Virtual book events will celebrate immigrant stories and Emily Dickinson

  • Isaac Bashevis Singer’s classic novel about a Holocaust survivor’s life in New York City is a featured read in an online book program sponsored by Forbes Library.

  • Northampton writer Ocean Vuong’s acclaimed novel-memoir hybrid about a young Vietnamese immigrant’s life in the U.S. is a featured read in an online book program sponsored by Forbes Library.

  • Northampton poet and playwright Franny Choi hosts a poetry open mic as part of the Tell It Slant Festival in Amherst, which has moved online this year. Image courtesy Emily Dickinson Museum

Staff Writer
Published: 9/11/2020 2:43:50 PM
Modified: 9/11/2020 2:43:35 PM

If concerts, dance festivals and theater can find a presence on the internet in the midst of the pandemic, why not literary events?

This month brings two virtual literary programs to the Valley (and beyond). The Yiddish Book Center in Amherst and Forbes Library in Northampton are presenting “Coming to America,” which invites the public to read four novels examining the immigrant experience in America and take part in monthly Zoom discussions of the books. The series runs this month through December, with each month dedicated to a different title.

And from Sept. 14-20, the Tell It Slant Poetry Festival, produced by the Emily Dickinson Museum, will celebrate Amherst’s favorite poet with an open mic, music, panel discussions and the festival’s cornerstone event: the reading of all 1,789 of Dickinson’s poems. It’s the eighth year for the festival — and the first time it will all be done online.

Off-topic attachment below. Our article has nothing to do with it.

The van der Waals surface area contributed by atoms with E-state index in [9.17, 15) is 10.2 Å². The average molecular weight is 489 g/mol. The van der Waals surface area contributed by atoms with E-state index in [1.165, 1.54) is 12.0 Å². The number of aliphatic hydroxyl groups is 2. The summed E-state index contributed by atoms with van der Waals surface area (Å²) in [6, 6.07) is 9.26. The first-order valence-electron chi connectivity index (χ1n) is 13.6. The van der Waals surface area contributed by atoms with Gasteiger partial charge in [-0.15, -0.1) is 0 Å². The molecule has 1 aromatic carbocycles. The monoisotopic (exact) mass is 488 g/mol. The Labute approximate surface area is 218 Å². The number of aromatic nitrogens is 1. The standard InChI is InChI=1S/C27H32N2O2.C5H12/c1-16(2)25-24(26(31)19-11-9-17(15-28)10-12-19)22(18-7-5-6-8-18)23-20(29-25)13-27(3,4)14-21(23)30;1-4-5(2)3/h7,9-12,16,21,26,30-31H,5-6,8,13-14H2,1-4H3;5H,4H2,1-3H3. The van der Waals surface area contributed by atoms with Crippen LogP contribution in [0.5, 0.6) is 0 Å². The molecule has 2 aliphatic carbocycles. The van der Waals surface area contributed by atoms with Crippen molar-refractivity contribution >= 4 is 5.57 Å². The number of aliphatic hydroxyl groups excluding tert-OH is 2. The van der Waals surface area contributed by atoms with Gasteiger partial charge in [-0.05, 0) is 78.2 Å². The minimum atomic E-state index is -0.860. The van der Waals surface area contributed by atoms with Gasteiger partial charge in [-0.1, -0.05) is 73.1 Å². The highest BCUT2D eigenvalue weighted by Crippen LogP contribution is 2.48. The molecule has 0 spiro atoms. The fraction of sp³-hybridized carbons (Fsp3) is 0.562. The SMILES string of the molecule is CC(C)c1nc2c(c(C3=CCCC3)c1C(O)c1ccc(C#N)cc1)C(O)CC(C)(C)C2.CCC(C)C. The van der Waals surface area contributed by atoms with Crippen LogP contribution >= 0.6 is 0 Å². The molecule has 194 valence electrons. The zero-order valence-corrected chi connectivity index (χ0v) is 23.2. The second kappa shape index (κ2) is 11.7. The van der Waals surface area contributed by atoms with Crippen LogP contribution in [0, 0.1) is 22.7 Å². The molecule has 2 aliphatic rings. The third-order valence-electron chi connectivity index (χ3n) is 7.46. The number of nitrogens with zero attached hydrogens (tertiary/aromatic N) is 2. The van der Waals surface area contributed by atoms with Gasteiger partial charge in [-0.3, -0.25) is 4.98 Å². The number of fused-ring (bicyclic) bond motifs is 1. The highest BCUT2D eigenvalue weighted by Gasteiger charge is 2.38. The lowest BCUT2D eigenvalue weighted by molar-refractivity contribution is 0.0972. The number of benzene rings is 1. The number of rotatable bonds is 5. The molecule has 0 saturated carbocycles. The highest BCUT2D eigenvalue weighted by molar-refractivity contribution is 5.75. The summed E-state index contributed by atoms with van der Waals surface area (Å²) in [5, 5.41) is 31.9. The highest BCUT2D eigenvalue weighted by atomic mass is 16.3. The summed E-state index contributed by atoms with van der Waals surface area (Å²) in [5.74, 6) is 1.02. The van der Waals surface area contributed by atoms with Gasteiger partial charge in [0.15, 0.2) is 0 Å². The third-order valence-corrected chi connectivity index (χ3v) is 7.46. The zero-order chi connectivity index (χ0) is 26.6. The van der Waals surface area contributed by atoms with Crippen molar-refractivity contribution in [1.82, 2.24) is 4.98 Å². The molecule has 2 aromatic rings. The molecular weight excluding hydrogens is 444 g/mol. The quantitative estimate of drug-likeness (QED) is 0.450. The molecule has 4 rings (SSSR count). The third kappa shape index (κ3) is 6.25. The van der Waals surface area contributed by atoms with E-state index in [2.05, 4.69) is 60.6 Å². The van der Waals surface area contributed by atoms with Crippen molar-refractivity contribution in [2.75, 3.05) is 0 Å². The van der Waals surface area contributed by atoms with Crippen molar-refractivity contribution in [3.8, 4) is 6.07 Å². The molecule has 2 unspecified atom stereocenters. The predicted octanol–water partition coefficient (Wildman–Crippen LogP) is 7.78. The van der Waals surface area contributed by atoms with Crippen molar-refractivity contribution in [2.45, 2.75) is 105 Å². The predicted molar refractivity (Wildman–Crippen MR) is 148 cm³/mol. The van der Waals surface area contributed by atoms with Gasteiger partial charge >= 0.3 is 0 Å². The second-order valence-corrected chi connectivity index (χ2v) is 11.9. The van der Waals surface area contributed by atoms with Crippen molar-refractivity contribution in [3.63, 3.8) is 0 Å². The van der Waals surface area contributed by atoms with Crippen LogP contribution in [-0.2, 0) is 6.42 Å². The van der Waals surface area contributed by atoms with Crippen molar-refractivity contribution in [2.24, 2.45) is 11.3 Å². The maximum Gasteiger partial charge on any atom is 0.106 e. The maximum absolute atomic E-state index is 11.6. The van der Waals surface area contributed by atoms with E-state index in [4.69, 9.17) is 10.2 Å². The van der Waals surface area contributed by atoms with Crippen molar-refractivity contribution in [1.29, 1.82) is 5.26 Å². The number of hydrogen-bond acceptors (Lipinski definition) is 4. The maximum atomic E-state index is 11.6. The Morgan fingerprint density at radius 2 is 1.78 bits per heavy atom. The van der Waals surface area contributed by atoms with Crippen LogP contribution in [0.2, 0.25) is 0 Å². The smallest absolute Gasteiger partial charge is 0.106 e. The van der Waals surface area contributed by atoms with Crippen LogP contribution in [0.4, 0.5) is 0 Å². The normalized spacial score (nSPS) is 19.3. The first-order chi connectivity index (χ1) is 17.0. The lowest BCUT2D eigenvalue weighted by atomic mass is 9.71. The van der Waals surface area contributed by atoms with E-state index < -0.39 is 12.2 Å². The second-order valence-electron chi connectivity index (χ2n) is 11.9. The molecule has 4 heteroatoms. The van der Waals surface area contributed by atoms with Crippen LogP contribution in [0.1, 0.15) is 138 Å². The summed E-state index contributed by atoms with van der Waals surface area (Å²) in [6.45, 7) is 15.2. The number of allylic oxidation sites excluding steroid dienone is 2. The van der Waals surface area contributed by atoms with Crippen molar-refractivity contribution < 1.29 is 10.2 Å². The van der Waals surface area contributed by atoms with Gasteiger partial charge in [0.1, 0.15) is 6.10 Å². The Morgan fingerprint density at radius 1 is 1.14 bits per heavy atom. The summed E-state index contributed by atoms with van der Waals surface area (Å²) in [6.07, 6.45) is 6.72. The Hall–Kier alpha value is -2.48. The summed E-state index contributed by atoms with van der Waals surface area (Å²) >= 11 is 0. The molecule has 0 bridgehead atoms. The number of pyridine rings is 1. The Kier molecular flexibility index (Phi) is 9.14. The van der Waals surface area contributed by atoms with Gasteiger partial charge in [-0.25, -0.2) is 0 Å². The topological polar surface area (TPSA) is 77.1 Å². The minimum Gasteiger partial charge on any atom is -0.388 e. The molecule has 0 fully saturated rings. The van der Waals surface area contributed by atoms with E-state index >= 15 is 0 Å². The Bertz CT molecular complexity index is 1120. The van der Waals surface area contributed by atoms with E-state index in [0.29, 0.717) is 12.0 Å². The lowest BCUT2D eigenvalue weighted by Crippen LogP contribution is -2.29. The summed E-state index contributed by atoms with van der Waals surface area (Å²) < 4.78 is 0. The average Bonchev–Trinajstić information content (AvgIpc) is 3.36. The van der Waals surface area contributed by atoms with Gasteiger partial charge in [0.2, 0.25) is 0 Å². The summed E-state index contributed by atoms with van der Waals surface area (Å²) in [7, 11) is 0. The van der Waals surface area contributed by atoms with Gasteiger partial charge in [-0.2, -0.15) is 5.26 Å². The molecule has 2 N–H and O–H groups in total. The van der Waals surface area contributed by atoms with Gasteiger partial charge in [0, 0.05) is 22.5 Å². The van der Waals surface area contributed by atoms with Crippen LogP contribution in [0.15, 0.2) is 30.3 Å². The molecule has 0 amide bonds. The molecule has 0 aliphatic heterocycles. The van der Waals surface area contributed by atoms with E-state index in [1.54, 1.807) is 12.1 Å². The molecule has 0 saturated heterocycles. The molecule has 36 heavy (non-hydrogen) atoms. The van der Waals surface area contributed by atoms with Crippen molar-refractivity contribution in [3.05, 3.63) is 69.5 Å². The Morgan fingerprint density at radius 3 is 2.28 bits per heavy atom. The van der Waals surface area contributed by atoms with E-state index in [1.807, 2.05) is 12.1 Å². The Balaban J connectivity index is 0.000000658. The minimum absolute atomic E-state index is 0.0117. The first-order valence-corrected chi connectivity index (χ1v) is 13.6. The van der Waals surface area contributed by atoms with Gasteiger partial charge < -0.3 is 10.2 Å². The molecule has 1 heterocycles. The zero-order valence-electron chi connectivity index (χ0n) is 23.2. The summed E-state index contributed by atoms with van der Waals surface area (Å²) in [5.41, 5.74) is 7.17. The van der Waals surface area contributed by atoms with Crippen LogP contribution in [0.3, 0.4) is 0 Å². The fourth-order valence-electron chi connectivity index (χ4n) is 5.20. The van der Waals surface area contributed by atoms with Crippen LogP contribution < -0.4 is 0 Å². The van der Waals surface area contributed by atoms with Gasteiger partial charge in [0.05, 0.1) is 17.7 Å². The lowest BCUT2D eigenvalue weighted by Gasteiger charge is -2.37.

The “Coming to America” project is one of a series of events the Yiddish Book Center is launching to mark its 40th anniversary, and Forbes is one of 22 U.S. public libraries that are part of the program. In “Coming to America,” readers will encounter three books of Yiddish literature (in translation) that look at the immigrant experience: “Motl the Cantor’s Son,” by Sholem Aleichem; “Enemies, A Love Story,” by Isaac Bashevis Singer; and “A Jewish Refugee in New York,” by Kadya Molodovsky.

The fourth title of the series is “On Earth We’re Briefly Gorgeous” by Ocean Vuong, a Northampton writer and Vietnamese immigrant to the U.S.

Vuong’s novel just won the Massachusetts Book Award for fiction in 2020.

The program is designed to look at questions of identity, assimilation, language, cuisine, generational change and other aspects of immigration — a topic, organizers say, that’s as relevant today as it was a hundred years ago.

Copies of the books are all available for borrowing at Forbes Library. This month’s title is “Motl the Cantor’s Son,” and a Zoom discussion about it takes place Sept. 16 at 6:30 p.m. Pre-registration is required, and more details about signing up and taking out books is available at forbeslibrary.org.

The Tell It Slant Festival, meanwhile — the title is a reference to Dickinson’s poem “Tell all the truth but tell it slant” — features appearances by a number of guest artists and poets, including Northampton singer-songwriter Kimaya Diggs; Northampton poet and playwright Franny Choi; and Pulitzer Prize-winning poet Jericho Brown, who teaches at Emory University in Atlanta.

The first six days of the festival will all feature a two-hour session in which different people will read some of Dickinson’s poems, with the 1,789th coming on Sept. 19. There are also writing workshops, “behind-the-scenes” looks at various Dickinson archives, and discussion of the relationship of her poetry to today’s charged times.

The festival is supported by the Jones Library and other groups in Amherst, and organizers say the event is also “committed to featuring and serving established and emerging poets who represent the diversity of the contemporary American poetry landscape.” A panel discussion Sept. 17 at 7:30 p.m., for instance, examines the “vitality and importance of Black Lives and Black Poetics in contemporary America,” according to program notes.

More information on the festival, including how to register for specific events, is available at emilydickinsonmuseum.org. Registration is free but donations to the museum are encouraged.

Steve Pfarrer can be reached at spfarrer@gazettenet.com


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